Examining visual appearance (with or without imperfections) fits with the established multi-attribute utility perspective, which implies that consumers derive their utility (or happiness) not from the item itself (e.g., the tomato) but from the attributes contained in that particular item, such as color, flavor, etc. (Lancaster, 1966). However, even though the multi-attribute perspective has come to play a significant role in understanding the decision-making process, there is a need for a more multifaceted understanding; hence, recent research has moved away from the Lancaster utility model (Marley and Swait, 2017; van Osselaer and Janiszewski, 2012). Studies that examine the effect of information related to food waste and goal setting could help bring about a better understanding of how consumers can be nudged to accept food with cosmetic imperfections.

The Contribution of Information Nudges and Goals on Decision Making

Many factors can influence decision making, and nudging is one of them. A nudge is a change in the way in which choices are presented, altering behavior in a predictable way without forbidding any options or significantly changing economic incentives. According to a recent meta-analysis by Cadario and Chandon (2017), nudging interventions can be divided into three categories:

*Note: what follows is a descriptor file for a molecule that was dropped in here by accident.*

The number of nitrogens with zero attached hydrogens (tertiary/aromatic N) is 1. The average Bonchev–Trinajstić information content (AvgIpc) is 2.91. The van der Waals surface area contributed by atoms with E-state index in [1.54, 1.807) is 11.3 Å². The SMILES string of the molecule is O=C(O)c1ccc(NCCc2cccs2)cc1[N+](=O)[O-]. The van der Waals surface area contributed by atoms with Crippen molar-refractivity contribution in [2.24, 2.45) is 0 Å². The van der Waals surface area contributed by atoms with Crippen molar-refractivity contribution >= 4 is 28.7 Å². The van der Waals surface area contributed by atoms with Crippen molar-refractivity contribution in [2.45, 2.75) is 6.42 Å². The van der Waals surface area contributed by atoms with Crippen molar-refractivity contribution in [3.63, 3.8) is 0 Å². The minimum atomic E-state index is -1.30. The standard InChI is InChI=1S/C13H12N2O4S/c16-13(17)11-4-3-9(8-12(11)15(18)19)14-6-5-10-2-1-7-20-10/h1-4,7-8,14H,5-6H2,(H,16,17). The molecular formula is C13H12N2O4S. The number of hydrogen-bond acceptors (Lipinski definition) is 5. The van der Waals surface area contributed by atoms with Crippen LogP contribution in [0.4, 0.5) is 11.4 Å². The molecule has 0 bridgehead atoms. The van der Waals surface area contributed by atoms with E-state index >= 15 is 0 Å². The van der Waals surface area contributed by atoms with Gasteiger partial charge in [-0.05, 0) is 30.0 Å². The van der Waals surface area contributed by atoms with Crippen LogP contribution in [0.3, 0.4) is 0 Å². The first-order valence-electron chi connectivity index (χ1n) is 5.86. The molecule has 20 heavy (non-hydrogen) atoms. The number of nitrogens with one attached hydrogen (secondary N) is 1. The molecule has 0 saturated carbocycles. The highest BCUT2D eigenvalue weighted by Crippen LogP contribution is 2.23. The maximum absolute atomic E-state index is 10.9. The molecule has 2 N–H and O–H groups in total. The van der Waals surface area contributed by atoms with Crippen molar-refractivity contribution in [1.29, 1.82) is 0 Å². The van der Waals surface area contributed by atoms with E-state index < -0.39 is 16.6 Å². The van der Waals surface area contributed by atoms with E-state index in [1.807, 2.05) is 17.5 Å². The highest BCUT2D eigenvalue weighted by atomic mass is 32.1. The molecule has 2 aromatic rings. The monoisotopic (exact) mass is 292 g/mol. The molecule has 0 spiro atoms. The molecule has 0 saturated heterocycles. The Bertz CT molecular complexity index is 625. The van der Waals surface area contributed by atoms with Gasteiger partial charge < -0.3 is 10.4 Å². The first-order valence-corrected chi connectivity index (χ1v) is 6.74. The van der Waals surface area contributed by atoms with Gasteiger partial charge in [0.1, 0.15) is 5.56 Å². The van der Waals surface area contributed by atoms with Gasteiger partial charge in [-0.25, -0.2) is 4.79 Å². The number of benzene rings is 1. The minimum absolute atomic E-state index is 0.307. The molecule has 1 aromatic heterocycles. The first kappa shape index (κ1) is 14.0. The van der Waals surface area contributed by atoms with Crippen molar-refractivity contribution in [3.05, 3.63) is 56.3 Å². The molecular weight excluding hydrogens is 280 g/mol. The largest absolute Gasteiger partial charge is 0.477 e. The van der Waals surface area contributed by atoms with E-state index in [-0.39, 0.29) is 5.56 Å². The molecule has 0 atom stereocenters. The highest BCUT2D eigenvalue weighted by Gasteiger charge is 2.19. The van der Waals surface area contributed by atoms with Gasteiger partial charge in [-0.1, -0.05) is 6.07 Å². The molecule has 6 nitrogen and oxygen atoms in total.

1. An attention-focused intervention uses descriptive information of the product (e.g., pictures with information) or influences the visibility of certain types of food in the store (such as building a pyramid of fruits to make them more visible) to attract consumer attention.
  2. An interest-focused intervention captures consumers’ interest by targeting their emotions with messages (such as “How about grabbing a piece of fruit?” or “Make an environmentally friendly choice”) or by boosting the appeal of a product with vivid sensory descriptions, beautiful packaging, or photographs.
  3. Finally, the action-focused intervention is more hands-on and often implements techniques that consumers are not aware of, such as making it easier to select certain types of food products by placing them more strategically (e.g., a “grab and go” line where only a few products are presented, making them a more obvious choice).